Wednesday, October 01, 2008

jimmy or warren?

"...I think I said one time that, you know, you only find out who's been swimming naked when the tide goes out. Well, we found out that Wall Street has been kind of a nudist beach." -Warren Buffet, CNBC Squawk Box August 22, 2008

I deserve to be laughed at. When I first heard the name Warren Buffet a few years ago, I said to myself, "Who knew that the guy that sang Margaritaville, was an investment genius?" I just read this long transcript from August 22, 2008 when Warren Buffet was on CNBC. He had some very enlightening things to say about Fannie Mae and Freddie Mac. I tried to find some video to post, but my googlizing skills failed me. My full notes are here. Below are a few excerpts that I found especially interesting, they are a little bit long but give me a break the transcript was from a 3 hour interview.

On patience and farsightedness:
"Well, I think in any personal activity, business activity or certainly governmental activity, you know, there should be--you should be thinking plenty about what happens down the road."

On regulators at Fannie and Freddie:
"Well, it's really an incredible case study in regulation because something called OFHEO was set up in 1992 by Congress, and the sole job of OFHEO was to watch over Fannie and Freddie, someone to watch over them. And they were there to evaluate the soundness and the accounting and all of that. Two companies were all they had to regulate. OFHEO has over 200 employees now. They have a budget now that's $65 million a year, and all they have to do is look at two companies. I mean, you know, I look at more than two companies. 
And they sat there, made reports to the Congress, you can get them on the Internet, every year. And, in fact, they reported to Sarbanes and Oxley every year. And they went--wrote 100 page reports, and they said, `We've looked at these people and their standards are fine and their directors are fine and everything was fine.' And then all of a sudden you had two of the greatest accounting misstatements in history. You had all kinds of management malfeasance, and it all came out. 
And, of course, the classic thing was that after it all came out, OFHEO wrote a 350--340 page report examining what went wrong, and they blamed the management, they blamed the directors, they blamed the audit committee. They didn't have a word in there about themselves, and they're the ones that 200 people were going to work every day with just two companies to think about. It just shows the problems of regulation."

More on Fannie and Freddie and their dual business goals:
"Well, how they got here was they had two businesses, basically. They insured mortgages on a huge scale, trillions, and then they ran sort of a hedge fund, a carry trade where they bought mortgages and borrowed extensively against them. And because they had really the backing of the United States government--and everybody assumed they had the backing. I assumed it. And the truth is they do have the backing of the United States government in terms of their debt, not in terms of their equity--they were able to borrow without any normal restraints in terms of capital or margin requirements or anything of the sort. They had a blank-check from the federal government.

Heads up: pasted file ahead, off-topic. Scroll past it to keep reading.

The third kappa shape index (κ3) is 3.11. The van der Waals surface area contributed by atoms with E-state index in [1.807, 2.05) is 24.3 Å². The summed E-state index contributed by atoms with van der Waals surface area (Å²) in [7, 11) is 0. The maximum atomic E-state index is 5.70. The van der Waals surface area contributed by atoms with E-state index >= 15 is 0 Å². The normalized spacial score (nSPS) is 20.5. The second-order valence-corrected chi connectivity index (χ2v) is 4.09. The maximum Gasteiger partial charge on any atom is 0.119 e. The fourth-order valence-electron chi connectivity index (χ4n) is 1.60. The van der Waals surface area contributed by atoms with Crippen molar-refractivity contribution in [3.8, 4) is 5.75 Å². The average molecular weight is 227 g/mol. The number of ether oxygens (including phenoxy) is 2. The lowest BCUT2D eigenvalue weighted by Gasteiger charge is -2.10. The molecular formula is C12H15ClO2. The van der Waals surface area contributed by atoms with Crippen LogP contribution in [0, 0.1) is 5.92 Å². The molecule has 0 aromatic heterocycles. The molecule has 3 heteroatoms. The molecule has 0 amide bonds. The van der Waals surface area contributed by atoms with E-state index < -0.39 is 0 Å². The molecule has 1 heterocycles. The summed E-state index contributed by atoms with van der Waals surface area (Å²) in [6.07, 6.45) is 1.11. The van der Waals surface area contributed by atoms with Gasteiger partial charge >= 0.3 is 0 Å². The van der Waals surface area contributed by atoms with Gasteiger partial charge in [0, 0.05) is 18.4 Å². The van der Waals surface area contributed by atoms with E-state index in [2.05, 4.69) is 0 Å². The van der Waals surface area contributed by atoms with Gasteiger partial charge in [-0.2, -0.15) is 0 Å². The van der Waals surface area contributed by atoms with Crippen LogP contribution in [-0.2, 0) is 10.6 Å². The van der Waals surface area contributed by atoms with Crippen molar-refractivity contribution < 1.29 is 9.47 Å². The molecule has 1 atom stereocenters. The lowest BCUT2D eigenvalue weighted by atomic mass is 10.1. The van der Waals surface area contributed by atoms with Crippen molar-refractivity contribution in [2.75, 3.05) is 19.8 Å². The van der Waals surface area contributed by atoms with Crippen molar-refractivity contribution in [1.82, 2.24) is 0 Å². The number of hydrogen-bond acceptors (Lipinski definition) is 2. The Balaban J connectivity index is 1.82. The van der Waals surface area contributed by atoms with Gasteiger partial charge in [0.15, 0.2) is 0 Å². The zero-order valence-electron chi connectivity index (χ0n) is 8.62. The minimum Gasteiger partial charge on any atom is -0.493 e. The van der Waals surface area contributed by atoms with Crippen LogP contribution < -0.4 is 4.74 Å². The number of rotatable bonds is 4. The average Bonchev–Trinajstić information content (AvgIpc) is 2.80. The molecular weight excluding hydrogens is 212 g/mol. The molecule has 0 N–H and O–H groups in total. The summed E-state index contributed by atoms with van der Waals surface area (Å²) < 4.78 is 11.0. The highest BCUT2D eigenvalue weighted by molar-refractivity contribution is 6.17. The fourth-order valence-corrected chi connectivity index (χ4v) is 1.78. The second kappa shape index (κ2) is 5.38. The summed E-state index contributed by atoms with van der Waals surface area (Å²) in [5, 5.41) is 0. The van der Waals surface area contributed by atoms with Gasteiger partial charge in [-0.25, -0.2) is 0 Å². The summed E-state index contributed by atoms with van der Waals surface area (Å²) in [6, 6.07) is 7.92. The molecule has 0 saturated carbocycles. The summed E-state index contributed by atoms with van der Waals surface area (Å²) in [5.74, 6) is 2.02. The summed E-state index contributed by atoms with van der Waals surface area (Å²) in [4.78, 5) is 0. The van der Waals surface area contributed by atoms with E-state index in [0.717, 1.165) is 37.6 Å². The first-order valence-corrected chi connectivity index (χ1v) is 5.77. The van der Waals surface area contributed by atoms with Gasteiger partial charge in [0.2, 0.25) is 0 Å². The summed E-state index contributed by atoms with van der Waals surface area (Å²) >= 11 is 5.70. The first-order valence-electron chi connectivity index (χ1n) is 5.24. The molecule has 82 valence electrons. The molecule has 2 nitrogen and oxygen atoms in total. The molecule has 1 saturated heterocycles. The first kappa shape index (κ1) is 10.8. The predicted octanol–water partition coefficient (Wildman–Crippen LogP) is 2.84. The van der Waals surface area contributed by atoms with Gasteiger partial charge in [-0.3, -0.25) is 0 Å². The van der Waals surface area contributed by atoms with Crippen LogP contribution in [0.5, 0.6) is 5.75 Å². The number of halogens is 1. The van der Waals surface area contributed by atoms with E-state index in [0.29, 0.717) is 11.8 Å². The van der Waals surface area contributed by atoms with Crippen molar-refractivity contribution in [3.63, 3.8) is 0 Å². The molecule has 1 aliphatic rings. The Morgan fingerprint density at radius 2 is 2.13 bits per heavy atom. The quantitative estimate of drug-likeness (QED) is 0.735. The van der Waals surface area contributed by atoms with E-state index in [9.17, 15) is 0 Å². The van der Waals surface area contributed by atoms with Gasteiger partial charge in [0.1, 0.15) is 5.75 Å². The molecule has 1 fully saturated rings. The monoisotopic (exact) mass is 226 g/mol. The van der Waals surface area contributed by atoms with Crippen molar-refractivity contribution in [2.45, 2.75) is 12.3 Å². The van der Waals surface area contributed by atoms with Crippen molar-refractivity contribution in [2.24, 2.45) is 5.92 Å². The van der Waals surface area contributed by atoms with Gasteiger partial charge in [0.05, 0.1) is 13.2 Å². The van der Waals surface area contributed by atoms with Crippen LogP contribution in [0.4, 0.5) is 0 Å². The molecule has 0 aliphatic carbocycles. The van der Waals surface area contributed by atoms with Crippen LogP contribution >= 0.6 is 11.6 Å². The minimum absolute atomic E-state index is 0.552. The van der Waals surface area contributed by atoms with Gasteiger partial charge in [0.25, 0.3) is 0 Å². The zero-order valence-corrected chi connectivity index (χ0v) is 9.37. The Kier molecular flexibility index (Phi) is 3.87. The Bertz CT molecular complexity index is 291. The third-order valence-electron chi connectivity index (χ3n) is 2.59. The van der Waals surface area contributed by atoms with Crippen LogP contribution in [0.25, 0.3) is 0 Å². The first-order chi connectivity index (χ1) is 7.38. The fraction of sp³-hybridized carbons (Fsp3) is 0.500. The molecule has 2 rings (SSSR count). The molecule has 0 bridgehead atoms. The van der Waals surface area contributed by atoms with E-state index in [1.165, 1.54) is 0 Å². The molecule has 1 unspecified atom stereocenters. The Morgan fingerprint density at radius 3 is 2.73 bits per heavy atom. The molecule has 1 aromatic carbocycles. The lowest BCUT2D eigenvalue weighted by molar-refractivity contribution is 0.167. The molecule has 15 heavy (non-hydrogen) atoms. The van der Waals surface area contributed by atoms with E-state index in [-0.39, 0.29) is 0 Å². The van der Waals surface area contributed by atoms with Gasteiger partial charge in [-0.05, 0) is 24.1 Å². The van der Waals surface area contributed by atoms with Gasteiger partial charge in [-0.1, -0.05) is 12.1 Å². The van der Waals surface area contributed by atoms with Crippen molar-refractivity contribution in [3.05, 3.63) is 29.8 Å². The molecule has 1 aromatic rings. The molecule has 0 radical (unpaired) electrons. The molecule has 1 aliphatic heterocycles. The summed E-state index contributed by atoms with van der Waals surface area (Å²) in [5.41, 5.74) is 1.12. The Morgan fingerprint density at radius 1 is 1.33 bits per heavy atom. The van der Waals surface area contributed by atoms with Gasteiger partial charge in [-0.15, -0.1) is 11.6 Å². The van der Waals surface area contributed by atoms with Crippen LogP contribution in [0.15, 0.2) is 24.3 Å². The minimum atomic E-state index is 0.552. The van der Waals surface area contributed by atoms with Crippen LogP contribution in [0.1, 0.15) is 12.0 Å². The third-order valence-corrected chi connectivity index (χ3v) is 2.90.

And they also had an added problem in that they had a dual mission. The government expected them to promote housing and the stockholders expected them to raise the earnings substantially every year. And as the years went by, they emphasized the latter more and more. They started talking about "steady Freddie," and Fannie Mae said, `We're going to increase the earnings at 15 percent a year.' Any large financial institution that tells you that sort of thing is giving you a line of baloney. I mean, they may do it for a while, but when they can't do it with operations, they do it with accounting and they cheat. And that's what happened at both those places on a huge, huge scale. 
And we have this--they're so wound up with national housing policy, that they're a national problem and, with this dual situation, you know, Lincoln said a house divided against itself, you know, must fall. And they existed half-slave, half-free for a long time, and then the motivations became in conflict, and when they got on the 15 percent a year merry-go-round and said, you know, `We're going to deliver earnings up every quarter, and we'll meet them to the penny,' when they can't do it operationally, they do it with accounting."

On why he divested in Freddie and Fannie in 2000 or 2001:
“...it became so apparent to me that they were intent on trying to report quarterly gains to please Wall Street, and there are all--if you've got the government behind you and you can borrow money in unlimited amounts, you can report earnings for any given quarter that you want to. I mean, the chickens don't come home to roost till later. And the management was intent on that. They started doing things on the asset side they shouldn't have done, they made promises they shouldn't have made, and so we got out.”

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